Featured Research

from universities, journals, and other organizations

Low Micro-RNA Level Linked To High Gene Activity In AML

Date:
March 10, 2008
Source:
Ohio State University Medical Center
Summary:
A new study suggests that acute myeloid leukemia (AML) may occur in part because abnormally low levels of a particular microRNA result in the over-activity of two genes important to the disease. The research involved 85 patients with AML and gene mutations called NPM1, seen in about one-third of adult AML cases, and FLT3. The findings suggest new therapeutic targets for treating the disease and should improve the understanding of AML.

A new study suggests that a type of acute leukemia may occur in part because abnormally low levels of one small molecule result in the over-activity of genes important to the disease.

Related Articles


The research involved patients with acute myeloid leukemia (AML) and a gene mutation called NPM1, an alteration seen in about one-third of adult AML cases.

The findings suggest new therapeutic targets for treating the disease and should improve the understanding of AML, researchers say.

The study showed that a type of microRNA -- molecules important in controlling cell development and proliferation -- regulates two genes whose elevated activity has been linked to leukemia in humans and proven to cause leukemia in mice.

The two genes belong to the Hox family of genes, known to play a critical role in embryonic development and blood-cell development.

The study, led by researchers at the Ohio State University Comprehensive Cancer Center, was published online Feb. 28 in the Proceedings of the National Academy of Sciences.

"We've shown that low levels of a microRNA called miR-204 are at least partly responsible for the high activity of these Hox genes," says first author Dr. Ramiro Garzon, an Ohio State cancer researcher.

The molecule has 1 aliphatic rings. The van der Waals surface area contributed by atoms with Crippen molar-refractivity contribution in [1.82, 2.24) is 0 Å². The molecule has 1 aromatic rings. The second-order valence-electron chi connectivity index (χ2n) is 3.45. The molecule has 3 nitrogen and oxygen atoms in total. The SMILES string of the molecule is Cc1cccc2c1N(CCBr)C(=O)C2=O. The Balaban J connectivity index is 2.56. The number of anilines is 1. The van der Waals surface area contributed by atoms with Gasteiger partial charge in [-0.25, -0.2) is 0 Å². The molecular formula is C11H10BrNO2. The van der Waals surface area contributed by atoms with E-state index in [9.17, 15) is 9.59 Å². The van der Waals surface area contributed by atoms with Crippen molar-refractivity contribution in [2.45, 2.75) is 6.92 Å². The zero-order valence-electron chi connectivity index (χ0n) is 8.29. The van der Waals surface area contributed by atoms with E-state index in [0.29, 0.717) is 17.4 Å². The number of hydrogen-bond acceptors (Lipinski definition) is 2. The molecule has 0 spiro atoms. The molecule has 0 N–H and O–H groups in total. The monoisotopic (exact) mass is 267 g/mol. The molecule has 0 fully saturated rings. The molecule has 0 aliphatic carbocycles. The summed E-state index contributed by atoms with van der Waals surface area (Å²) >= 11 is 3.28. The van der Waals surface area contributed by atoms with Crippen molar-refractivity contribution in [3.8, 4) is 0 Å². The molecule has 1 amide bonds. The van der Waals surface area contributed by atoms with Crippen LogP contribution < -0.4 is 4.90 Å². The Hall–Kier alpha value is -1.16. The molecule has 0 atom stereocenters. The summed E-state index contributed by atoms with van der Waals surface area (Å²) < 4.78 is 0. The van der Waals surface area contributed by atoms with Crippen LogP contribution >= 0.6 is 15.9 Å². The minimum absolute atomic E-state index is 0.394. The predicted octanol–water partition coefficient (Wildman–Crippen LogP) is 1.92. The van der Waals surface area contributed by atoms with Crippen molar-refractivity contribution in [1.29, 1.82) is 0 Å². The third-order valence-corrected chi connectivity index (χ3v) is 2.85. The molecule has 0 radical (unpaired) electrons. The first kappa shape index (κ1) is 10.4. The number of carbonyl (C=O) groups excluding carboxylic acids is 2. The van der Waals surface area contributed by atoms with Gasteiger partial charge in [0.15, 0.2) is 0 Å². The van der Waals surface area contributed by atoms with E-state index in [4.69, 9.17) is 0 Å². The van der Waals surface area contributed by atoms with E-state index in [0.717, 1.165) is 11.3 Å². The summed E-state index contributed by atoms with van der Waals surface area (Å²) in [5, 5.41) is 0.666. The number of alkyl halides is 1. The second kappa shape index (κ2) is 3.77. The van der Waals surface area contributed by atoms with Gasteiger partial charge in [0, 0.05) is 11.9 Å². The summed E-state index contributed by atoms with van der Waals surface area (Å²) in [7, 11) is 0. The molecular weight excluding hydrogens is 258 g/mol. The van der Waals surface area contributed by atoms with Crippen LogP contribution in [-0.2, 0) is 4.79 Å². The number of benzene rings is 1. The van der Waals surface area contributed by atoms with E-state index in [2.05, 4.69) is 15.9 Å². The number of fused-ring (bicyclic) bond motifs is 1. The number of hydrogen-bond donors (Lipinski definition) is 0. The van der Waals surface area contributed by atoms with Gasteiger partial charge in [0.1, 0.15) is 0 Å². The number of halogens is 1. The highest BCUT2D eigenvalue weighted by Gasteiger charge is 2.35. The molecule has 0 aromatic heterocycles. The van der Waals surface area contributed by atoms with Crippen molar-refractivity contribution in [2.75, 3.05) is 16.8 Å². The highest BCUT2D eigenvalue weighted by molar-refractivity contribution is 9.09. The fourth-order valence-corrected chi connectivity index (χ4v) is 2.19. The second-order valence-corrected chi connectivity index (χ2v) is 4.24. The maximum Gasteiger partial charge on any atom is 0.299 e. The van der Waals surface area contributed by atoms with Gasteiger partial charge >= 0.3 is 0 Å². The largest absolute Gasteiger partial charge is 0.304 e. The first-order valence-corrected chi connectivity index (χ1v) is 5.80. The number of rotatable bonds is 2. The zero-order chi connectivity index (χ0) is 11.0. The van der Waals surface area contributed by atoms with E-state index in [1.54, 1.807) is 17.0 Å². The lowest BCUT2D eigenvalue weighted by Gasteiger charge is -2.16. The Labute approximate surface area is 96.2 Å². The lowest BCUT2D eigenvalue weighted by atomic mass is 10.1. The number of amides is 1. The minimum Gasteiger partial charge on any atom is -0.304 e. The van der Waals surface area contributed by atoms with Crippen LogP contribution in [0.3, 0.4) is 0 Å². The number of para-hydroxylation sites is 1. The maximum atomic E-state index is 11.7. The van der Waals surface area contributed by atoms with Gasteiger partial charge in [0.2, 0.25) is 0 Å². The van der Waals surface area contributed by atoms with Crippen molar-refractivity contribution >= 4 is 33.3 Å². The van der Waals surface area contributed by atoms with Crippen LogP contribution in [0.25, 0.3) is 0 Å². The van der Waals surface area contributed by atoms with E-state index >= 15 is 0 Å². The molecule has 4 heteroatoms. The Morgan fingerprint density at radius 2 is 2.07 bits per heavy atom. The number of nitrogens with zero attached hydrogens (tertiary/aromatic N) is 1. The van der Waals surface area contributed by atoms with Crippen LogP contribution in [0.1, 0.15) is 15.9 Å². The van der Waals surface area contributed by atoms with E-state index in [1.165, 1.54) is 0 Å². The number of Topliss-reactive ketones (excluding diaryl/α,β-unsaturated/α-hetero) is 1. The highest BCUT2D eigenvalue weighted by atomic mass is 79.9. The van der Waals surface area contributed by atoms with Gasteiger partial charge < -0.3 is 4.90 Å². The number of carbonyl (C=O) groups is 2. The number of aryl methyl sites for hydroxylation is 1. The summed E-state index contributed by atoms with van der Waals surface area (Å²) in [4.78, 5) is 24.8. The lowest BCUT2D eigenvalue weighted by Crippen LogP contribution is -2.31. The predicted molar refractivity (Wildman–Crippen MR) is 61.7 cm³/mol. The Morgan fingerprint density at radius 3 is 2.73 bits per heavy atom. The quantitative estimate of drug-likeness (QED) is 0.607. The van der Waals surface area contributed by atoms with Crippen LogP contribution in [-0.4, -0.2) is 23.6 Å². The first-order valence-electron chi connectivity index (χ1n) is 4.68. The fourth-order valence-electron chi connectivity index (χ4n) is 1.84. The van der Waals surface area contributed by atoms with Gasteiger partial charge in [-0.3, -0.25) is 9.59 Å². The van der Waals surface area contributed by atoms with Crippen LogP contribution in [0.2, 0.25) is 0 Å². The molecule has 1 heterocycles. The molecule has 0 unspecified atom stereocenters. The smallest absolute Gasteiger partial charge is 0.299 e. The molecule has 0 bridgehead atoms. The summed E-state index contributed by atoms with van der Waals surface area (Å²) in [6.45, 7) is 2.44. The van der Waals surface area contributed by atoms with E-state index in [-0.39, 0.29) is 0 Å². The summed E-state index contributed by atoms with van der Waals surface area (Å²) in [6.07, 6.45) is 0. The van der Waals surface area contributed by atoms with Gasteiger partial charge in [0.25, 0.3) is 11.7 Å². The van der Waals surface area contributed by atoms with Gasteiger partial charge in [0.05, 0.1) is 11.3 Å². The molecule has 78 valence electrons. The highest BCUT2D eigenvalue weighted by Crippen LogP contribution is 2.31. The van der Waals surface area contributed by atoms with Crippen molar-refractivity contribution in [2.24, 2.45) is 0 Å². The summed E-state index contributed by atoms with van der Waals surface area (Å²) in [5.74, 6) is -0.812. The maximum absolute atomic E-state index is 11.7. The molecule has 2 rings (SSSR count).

"If this is verified, and if we can develop a drug to modulate this microRNA, it may provide a new therapeutic intervention for these patients."

For this study, the investigators examined microRNAs levels in leukemia cells from 85 patients. They also looked for mutations in two genes in the leukemic cells: NPM1 and FLT3 (pronounced "Flit-3").

The pattern of microRNA molecules present in the cells enabled the researchers to distinguish the 55 patients with mutated NPM1 genes from those with a normal gene.

Furthermore, 26 of the 85 patients had FLT3 mutations. These cases also had high levels of a microRNA called miR-155. Further experiments showed that while the high levels of miR-155 were closely associated with FLT3 mutations, they were independent of the mutation (i.e., it did not cause the high levels).

"This is significant," says Garzon, an assistant professor of internal medicine. "We already have drugs that target FLT3, but they are not effective by themselves. This finding suggests that if we develop a drug that targets miR-155, and combine it with a FLT3 inhibitor, we might achieve a more complete response in these patients."

Garzon and his colleagues are studying that possibility now.


Story Source:

The above story is based on materials provided by Ohio State University Medical Center. Note: Materials may be edited for content and length.


Cite This Page: